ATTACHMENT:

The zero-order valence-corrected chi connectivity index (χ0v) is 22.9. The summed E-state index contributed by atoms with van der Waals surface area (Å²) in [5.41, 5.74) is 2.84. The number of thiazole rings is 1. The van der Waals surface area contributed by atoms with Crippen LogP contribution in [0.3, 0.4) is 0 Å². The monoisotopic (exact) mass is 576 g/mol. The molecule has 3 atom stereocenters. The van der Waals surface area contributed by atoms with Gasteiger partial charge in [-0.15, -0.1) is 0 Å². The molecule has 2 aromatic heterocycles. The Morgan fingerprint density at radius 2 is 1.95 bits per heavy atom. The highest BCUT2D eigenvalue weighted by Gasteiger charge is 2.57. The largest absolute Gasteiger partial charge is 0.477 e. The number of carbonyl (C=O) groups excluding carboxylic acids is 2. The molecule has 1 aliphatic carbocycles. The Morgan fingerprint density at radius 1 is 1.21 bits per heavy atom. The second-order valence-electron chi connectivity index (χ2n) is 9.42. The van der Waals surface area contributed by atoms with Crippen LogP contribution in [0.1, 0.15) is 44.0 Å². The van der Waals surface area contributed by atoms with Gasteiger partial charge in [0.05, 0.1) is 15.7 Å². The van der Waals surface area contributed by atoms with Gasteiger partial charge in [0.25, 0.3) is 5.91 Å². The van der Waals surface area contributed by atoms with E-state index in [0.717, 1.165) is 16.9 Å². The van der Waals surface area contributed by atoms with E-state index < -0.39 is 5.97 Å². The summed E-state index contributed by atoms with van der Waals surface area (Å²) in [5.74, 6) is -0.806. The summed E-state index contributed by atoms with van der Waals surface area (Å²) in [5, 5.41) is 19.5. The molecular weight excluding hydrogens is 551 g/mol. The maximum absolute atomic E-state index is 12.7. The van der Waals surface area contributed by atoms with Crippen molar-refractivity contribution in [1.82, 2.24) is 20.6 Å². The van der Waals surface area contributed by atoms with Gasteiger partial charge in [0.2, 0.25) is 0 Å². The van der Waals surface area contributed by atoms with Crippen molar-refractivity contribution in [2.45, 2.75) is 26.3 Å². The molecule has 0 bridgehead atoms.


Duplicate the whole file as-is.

The zero-order valence-corrected chi connectivity index (χ0v) is 22.9. The summed E-state index contributed by atoms with van der Waals surface area (Å²) in [5.41, 5.74) is 2.84. The number of thiazole rings is 1. The van der Waals surface area contributed by atoms with Crippen LogP contribution in [0.3, 0.4) is 0 Å². The monoisotopic (exact) mass is 576 g/mol. The molecule has 3 atom stereocenters. The van der Waals surface area contributed by atoms with Gasteiger partial charge in [-0.15, -0.1) is 0 Å². The molecule has 2 aromatic heterocycles. The Morgan fingerprint density at radius 2 is 1.95 bits per heavy atom. The highest BCUT2D eigenvalue weighted by Gasteiger charge is 2.57. The largest absolute Gasteiger partial charge is 0.477 e. The number of carbonyl (C=O) groups excluding carboxylic acids is 2. The molecule has 1 aliphatic carbocycles. The Morgan fingerprint density at radius 1 is 1.21 bits per heavy atom. The second-order valence-electron chi connectivity index (χ2n) is 9.42. The van der Waals surface area contributed by atoms with Crippen LogP contribution in [0.1, 0.15) is 44.0 Å². The van der Waals surface area contributed by atoms with Gasteiger partial charge in [0.05, 0.1) is 15.7 Å². The van der Waals surface area contributed by atoms with Gasteiger partial charge in [0.25, 0.3) is 5.91 Å². The van der Waals surface area contributed by atoms with E-state index in [0.717, 1.165) is 16.9 Å². The van der Waals surface area contributed by atoms with E-state index < -0.39 is 5.97 Å². The summed E-state index contributed by atoms with van der Waals surface area (Å²) in [5.74, 6) is -0.806. The summed E-state index contributed by atoms with van der Waals surface area (Å²) in [5, 5.41) is 19.5. The molecular weight excluding hydrogens is 551 g/mol. The maximum absolute atomic E-state index is 12.7. The van der Waals surface area contributed by atoms with Crippen molar-refractivity contribution in [1.82, 2.24) is 20.6 Å². The van der Waals surface area contributed by atoms with Gasteiger partial charge in [0.2, 0.25) is 0 Å². The van der Waals surface area contributed by atoms with Crippen molar-refractivity contribution in [2.45, 2.75) is 26.3 Å². The molecule has 0 bridgehead atoms.